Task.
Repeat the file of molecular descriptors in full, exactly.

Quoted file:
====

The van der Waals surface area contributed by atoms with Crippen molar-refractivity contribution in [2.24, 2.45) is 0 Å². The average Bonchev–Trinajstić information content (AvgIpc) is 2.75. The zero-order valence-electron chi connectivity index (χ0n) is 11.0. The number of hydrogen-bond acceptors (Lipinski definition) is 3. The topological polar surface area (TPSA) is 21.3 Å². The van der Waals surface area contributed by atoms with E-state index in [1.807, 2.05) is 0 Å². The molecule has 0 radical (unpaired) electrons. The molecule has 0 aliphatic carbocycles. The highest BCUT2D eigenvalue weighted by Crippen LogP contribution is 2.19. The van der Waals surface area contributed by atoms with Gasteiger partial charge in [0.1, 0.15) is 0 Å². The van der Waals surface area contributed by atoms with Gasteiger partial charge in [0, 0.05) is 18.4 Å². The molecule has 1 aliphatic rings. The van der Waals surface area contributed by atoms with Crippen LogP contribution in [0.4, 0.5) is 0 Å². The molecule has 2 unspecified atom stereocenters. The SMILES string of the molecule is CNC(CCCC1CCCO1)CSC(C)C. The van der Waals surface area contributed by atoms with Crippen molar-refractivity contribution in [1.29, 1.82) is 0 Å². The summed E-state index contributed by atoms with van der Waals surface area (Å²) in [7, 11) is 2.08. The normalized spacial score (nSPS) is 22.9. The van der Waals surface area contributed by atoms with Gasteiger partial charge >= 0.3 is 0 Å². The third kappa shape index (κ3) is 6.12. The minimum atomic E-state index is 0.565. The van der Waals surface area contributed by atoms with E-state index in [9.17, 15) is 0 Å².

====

The van der Waals surface area contributed by atoms with Crippen molar-refractivity contribution in [2.24, 2.45) is 0 Å². The average Bonchev–Trinajstić information content (AvgIpc) is 2.75. The zero-order valence-electron chi connectivity index (χ0n) is 11.0. The number of hydrogen-bond acceptors (Lipinski definition) is 3. The topological polar surface area (TPSA) is 21.3 Å². The van der Waals surface area contributed by atoms with E-state index in [1.807, 2.05) is 0 Å². The molecule has 0 radical (unpaired) electrons. The molecule has 0 aliphatic carbocycles. The highest BCUT2D eigenvalue weighted by Crippen LogP contribution is 2.19. The van der Waals surface area contributed by atoms with Gasteiger partial charge in [0.1, 0.15) is 0 Å². The van der Waals surface area contributed by atoms with Gasteiger partial charge in [0, 0.05) is 18.4 Å². The molecule has 1 aliphatic rings. The van der Waals surface area contributed by atoms with Crippen LogP contribution in [0.4, 0.5) is 0 Å². The molecule has 2 unspecified atom stereocenters. The SMILES string of the molecule is CNC(CCCC1CCCO1)CSC(C)C. The van der Waals surface area contributed by atoms with Crippen molar-refractivity contribution in [1.29, 1.82) is 0 Å². The summed E-state index contributed by atoms with van der Waals surface area (Å²) in [7, 11) is 2.08. The normalized spacial score (nSPS) is 22.9. The van der Waals surface area contributed by atoms with Gasteiger partial charge >= 0.3 is 0 Å². The third kappa shape index (κ3) is 6.12. The minimum atomic E-state index is 0.565. The van der Waals surface area contributed by atoms with E-state index in [9.17, 15) is 0 Å².